Army apology to Afghans called mistake

May 18, 2007|By Peter Spiegel | Peter Spiegel,LOS ANGELES TIMES

WASHINGTON -- The Marine Corps' top general said yesterday that a senior Army officer was wrong to apologize to the families of the 19 Afghan civilians killed and the 50 injured by Marines in March because investigators have yet to determine whether any wrongdoing occurred.

Gen. James T. Conway, commandant of the Marine Corps, said Army Col. John Nicholson should not have issued the apology last week, particularly because he is a brigade commander in Afghanistan, which puts him in the chain of command that might be asked to decide whether charges should be brought against the Marines.

Conway said during a Pentagon news conference that he felt it was proper to pay condolence allowances, called solatia, to the families but that the apology, in which Nicholson said he was "deeply, deeply ashamed" by the "terrible, terrible mistake" made by the Marines, went too far.

"He's not wrong to make solatia payments," Conway said, referring to the payouts of $2,000 for each death. "But I would just as soon that no one at this point, in any chain of command, apologize or talk about `terrible, terrible mistakes' or those types of wrongdoings. I think it's just premature."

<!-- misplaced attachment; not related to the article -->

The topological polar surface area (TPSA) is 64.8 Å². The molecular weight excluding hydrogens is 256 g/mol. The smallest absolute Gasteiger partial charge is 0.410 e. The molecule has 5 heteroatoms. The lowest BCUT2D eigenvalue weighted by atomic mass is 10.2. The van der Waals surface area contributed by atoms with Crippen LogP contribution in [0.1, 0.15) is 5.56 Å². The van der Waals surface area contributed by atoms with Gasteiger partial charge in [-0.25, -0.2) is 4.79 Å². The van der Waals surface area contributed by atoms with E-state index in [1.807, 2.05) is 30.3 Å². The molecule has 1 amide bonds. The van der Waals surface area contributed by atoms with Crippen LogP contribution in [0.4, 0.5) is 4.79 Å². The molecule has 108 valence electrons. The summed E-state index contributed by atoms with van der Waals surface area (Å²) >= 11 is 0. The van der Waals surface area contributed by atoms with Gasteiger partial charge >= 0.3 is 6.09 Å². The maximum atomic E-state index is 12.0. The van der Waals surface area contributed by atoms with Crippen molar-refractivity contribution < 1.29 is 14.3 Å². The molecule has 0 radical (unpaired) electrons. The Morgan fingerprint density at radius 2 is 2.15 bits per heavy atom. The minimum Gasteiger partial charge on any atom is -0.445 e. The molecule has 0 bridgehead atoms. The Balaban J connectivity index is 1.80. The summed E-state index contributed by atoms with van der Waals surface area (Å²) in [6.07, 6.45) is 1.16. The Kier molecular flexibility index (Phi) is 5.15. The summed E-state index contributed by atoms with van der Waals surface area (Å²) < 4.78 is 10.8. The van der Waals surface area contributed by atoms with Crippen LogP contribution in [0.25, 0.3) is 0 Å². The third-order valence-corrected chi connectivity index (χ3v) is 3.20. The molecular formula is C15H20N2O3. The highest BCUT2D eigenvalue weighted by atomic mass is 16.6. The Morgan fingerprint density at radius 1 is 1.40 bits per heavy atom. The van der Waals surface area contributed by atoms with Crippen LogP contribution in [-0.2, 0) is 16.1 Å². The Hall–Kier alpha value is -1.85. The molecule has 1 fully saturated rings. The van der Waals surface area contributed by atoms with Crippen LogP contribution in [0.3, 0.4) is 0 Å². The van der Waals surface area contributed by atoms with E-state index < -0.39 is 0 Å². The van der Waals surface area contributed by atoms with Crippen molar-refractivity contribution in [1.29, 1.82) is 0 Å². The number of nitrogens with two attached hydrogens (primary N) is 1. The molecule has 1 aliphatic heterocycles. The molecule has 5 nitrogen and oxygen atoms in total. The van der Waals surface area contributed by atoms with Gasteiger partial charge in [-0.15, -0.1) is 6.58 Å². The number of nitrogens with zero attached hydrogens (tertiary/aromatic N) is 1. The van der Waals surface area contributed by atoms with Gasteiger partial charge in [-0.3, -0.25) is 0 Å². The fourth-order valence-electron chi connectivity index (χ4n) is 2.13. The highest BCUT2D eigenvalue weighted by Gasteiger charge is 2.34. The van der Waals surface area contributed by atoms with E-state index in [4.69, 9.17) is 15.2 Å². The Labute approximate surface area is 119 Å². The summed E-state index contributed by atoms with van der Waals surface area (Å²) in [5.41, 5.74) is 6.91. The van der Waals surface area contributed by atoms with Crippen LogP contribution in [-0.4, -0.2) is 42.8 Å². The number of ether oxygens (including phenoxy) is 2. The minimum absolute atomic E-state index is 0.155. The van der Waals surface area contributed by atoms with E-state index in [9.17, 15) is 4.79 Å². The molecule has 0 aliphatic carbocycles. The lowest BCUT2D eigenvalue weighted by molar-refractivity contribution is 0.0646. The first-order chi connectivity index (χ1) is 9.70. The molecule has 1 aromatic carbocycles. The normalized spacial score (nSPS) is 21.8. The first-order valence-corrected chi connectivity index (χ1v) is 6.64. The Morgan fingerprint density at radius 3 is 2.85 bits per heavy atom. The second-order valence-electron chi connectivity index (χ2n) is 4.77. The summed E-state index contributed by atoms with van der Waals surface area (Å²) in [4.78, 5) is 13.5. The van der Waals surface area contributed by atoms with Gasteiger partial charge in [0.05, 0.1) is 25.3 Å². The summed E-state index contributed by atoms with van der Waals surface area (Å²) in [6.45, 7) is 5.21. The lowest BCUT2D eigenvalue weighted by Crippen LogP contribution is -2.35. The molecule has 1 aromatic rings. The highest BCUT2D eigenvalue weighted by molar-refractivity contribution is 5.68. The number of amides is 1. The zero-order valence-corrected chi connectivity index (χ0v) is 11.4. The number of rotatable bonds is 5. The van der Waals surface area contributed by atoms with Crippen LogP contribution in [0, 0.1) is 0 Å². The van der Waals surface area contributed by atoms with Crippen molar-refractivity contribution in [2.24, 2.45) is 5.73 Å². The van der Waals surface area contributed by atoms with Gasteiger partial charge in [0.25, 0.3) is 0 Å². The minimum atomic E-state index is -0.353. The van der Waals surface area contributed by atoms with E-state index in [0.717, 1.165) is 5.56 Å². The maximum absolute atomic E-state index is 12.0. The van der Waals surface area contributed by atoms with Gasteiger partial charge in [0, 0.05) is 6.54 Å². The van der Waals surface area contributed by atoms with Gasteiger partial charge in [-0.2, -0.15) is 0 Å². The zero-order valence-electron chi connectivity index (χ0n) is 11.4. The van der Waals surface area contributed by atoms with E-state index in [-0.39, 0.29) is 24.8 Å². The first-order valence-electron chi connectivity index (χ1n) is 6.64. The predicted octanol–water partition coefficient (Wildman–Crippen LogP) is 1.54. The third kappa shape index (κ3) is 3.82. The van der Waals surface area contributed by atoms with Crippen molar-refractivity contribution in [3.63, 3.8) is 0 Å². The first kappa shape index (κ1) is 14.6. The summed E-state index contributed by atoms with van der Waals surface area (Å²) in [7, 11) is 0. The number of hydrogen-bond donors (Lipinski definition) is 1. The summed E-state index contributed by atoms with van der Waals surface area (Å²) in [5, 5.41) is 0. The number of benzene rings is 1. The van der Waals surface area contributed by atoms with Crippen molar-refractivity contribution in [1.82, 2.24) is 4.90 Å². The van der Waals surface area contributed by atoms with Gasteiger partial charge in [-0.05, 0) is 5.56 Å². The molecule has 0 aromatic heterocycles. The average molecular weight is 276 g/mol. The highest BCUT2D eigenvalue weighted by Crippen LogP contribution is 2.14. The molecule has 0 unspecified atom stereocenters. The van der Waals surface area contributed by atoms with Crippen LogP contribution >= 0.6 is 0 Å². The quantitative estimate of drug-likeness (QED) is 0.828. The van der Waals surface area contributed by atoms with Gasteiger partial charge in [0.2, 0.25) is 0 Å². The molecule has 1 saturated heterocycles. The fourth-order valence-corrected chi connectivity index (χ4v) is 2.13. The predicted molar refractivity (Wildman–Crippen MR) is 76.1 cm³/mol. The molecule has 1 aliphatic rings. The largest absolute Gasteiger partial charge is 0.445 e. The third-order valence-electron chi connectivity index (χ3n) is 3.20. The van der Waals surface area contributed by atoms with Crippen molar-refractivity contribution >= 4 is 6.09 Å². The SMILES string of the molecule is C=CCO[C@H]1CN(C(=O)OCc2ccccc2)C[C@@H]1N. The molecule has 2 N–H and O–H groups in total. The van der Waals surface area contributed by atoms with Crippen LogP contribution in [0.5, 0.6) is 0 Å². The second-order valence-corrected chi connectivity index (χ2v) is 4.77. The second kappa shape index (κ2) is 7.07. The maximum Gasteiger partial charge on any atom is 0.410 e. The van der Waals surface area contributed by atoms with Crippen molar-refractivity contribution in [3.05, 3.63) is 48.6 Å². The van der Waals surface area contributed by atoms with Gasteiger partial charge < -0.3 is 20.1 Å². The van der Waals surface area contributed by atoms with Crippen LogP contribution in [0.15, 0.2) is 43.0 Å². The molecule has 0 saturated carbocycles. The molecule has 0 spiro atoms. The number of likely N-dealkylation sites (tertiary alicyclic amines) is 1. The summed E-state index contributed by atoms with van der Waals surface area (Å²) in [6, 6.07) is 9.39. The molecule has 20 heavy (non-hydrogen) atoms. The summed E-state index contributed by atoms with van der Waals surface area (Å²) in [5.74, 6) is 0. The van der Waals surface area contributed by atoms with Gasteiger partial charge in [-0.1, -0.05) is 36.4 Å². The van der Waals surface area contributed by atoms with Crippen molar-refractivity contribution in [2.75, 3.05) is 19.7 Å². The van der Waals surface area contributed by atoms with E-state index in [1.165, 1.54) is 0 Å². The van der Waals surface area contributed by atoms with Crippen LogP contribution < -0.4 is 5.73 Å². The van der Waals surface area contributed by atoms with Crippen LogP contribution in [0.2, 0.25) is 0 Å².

An Army spokesman could not be reached concerning Nicholson's response to Conway's remarks.

Nicholson issued the apology to the Afghan families two months after the March 4 incident, in which a Marine special forces unit reportedly opened fire on a group of Afghans after its convoy was struck by a roadside bomb.

Shortly after the incident, the unit was ordered to leave the country, and Army Gen. Frank H. Kearney III, head of special operations in the Middle East, ordered a criminal investigation of the incident, which continues.

Nicholson said he apologized because keeping civilians on the side of the U.S.-led coalition was essential in combating the counterinsurgency in Afghanistan.

Peter Spiegel writes for the Los Angeles Times.

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